Superboy was expunged from DC Comics’ continuity in 1986, in writer/artist John Byrne’s Man of Steel miniseries, which re-established Superman’s inaugural appearance as transpiring during the hero’s adulthood. In the aftermath of DC’s highly publicized “Death of Superman” storyline in 1992, a new Superboy—a cloned proxy for the deceased Man of Steel—was introduced in Adventures of Superman #500 (1993). Kryptonian DNA doesn’t lend itself to replication, discovered the geneticists at Metropolis think tank Project Cadmus, so their test-tube titan was cloned from heritable matter from Paul West-field, the head of Project Cadmus, and programmed to parrot Superman’s powers. Superboy’s abilities are accredited to “tactile telekinesis”: He can fly, he is invulnerable, and he is strong like the Man of Steel, but he also commands the power to disassemble any object. After Superman returned from the grave, he accepted “The Kid” (as Superboy is often called) into his super-”family,” bestowing upon him the Kryptonian name of Kon-El. Hip, brash, and fashion-conscious, this Superboy starred in a healthy run of his own title from 1994 to 2002, as well as the short-lived spinoff Superboy and the Ravers. Superboy was a member of Young Justice before settling, in the summer of 2003, into the roster of a revamped Teen Titans.
In Teen Titans Vol. 3 #1 (September 2003), it was revealed that Kon-El was not an altered clone of Project Cadmus head Paul Westfield, but was a hybrid of DNA from both Superman and his human nemesis Lex Luthor. Kon-El adopted a secret identity as Conner Kent.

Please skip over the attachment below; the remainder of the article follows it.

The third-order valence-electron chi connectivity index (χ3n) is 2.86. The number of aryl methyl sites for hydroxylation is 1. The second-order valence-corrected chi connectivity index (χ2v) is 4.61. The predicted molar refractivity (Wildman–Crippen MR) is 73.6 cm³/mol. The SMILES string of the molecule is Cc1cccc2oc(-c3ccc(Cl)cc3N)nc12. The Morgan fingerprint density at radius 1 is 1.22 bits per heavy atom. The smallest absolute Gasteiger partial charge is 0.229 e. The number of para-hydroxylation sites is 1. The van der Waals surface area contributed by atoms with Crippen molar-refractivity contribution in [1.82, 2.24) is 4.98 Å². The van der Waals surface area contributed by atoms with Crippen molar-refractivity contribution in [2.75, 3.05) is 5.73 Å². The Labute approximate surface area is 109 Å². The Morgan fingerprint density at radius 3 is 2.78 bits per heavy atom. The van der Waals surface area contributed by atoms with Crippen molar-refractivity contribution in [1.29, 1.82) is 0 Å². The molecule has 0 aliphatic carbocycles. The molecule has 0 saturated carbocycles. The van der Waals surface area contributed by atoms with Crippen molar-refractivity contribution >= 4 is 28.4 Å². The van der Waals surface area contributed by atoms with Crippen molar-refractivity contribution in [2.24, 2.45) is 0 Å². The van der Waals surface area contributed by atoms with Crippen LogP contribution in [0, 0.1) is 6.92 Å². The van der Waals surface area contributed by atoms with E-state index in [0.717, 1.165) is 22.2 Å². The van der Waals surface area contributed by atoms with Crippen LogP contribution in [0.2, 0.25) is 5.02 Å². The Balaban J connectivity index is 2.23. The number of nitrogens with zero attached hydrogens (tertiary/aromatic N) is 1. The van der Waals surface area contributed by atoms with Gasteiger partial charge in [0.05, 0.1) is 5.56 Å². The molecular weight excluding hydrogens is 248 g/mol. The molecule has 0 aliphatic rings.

The estate of the late Jerry Siegel attempted to gain control of the rights to Superboy, asserting that Siegel had proposed the character to DC in the 1940s, that DC had rejected Siegel’s pitch, but then used the character anyway, without his permission. In 2006, a court awarded the rights to the Superboy name to the Siegel estate; DC then avoided using the Superboy name. Significantly, Kon-El was killed off in Infinite Crisis (2005–2006). However, in 2007 the previous court decision was reversed, in 2008 DC began using the Superboy name once more, and Kon-El returned from the dead in 2009.
In 2011, Smallville wrapped after ten seasons, thus becoming both the longest running science fiction series and the longest running superhero series ever produced for American television. In the final moments of the last episode, Clark at last adopts the costume and identity of Superman and is shown flying. In September 2011, DC Comics began publishing a new monthly Superboy comic book starring Kon-El, written by Scott Lobdell and drawn by RB Silva. —ME & PS